Get an Idea of How to Choose and Use a Winch

If you’re heading out for a few days of fun in the bush in your 4WD, you’ll need the right gear. This is not only limited to ample supplies in the way of food, water and fuel, but also basic recovery gear in the highly likely scenario that your vehicle gets stuck. If you’re going with a few mates, then snatch straps and shackles will help you out of deep mud, or tight river crossings, but when going alone you’ll most certainly need a winch. They’re the necessary 4WD accessory to have when getting your vehicle out of a tight situation and can help other vehicles do the same.

What is a Winch?

A 4WD winch is a pulling device installed in the winch mounting cradle on the bull bar. It consists of several parts, each working together. There’s the drum or cylinder around which the cable is wound, the motor and the gears which convert the high-speed rotation of the motor into controlled low-speed torque or pulling power. The cable exits at the front through the fair lead, basically preventing it from jamming. And there’s a load hook at the end. A winch controller, either a wireless or wired unit, is what to use to operate a winch. Several other things are used with the winch when pulling 4WDs out of ruts, something I’ll get to further down.

4wd winch

Types of Winches

You can get either an electric 4WD winch or one that is hydraulically operated. Electrical winches are by far the most common type used on 4WDs and SUVs. They use the power of the vehicle’s battery to operate. Cables connect the battery terminals to the winch motor. Since a lot of electricity is required during a pull, a higher rated vehicle battery is what you’ll need. Or another option is to connect the cable to a secondary deep-cycle battery, and the one you’ll use to run things like fridges and lights. Most 4WD adventurers come prepared, so you won’t be running out of power when things get sticky.

Hydraulic winches are preferred for heavier trucks, and you’ll find them in tow trucks. They’re rarely seen in 4WDs, possibly because they’re more expensive. Hydraulic winches utilise the power from a vehicle’s power steering pump. They are more reliable, use less electricity, meaning running out of juice won’t be an issue here. However, they’re slower than electrical winches, require more parts and are harder to install.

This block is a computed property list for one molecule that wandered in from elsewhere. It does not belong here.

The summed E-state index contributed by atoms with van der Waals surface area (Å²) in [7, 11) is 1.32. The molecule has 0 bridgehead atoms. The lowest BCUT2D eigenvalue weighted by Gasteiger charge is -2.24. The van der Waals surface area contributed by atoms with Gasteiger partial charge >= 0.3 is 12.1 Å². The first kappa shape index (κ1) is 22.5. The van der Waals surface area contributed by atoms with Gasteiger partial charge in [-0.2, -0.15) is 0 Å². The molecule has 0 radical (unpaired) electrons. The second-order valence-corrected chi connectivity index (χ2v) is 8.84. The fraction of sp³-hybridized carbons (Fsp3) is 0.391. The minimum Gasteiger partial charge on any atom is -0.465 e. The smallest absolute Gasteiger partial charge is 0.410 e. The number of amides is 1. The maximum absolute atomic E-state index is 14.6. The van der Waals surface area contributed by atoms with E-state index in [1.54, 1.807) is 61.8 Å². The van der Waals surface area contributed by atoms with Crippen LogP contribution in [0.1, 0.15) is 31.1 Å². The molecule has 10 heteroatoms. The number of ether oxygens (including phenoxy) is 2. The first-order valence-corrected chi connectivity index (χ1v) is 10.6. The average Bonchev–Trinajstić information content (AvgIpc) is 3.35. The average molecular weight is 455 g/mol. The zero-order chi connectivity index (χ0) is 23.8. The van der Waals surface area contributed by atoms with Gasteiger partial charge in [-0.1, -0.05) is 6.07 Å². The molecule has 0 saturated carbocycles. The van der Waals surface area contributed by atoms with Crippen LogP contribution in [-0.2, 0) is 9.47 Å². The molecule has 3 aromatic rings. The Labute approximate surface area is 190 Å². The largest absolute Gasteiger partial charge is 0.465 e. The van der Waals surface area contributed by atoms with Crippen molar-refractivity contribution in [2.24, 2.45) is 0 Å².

Cable Types

Two types of cables are found on a 4WD winch. Steel cables are the cheaper option and have an adequate pulling capacity for most vehicles. They are durable if properly maintained. However, there are a few cons. Due to low flex, they can snap under heavy loads. This poses serious risks, and injuries or fatalities have occurred from flying cables. Another is that steel cable can fray over time, again raising risks of unwanted injuries. Synthetic cables come in as the more expensive option, due to the lower weight, and also the high elongation and recovery of the fibres. Synthetic cables can be as strong or even stronger than steel, but don’t come with the mentioned risks. The downside here is that they’re not a durable as steel.

electric winch

Using a 4WD Winch

Winches are used in self-recovery or recovering another vehicle. The techniques and additional equipment besides the winch are different in each case. Before recovering a bogged vehicle, check if the winch is properly connected and no parts are damaged. Check the condition of the cable, especially any fraying in steel cables, and also the load hook. Use gloves at all times to avoid cuts.

To recover your vehicle out of a tight spot, winches are used with secure anchoring points, mainly trees. Choose a tree with a thicker trunk, and attach a tree strap. Next, connect the winch controller to the winch and adjust the lever to a neutral position, to disengage the cable. With a pair of gloves unspool the cable from the drum and attach the cable to the secured tree strap. With the controller, tighten the cable and attach a winch damper. Dampers have enough weight to thrust the cable line downwards in case it snaps. Get inside the 4WD and slowly engage the controller. Remember to put the car in neutral. Your 4WD should steadily but surely move towards more even ground. Once the vehicle’s ready to move on, put the car in park. Disengage the cable from the tree, remove the tree strap, and reel in the cable. Put the lever into a locked position. Now, you’re ready to go.

To recover another vehicle, the load hook is attached to rated recovery points in the vehicle being recovered. These extend from the chassis rails at the back and front of the 4WD. The process is similar as described above. Avoid winching at tight angles, and ensure there are minimal obtrusions between the two vehicles. If this is the case, then synthetic cables are preferred. The winching car should have the brake depressed to avoid sudden movements.

Winches are essential tools for any serious off-roader. Most vehicles are equipped with a bull bar and winch combo, meanings savings and shorter installation times when purchased on their own. All off-roading retailers stock 4WD winches and the required accessories needed for safe and timely vehicle recovery.

Twenty years from now you will be more disappointed by the things that you didn’t do than by the ones you did do.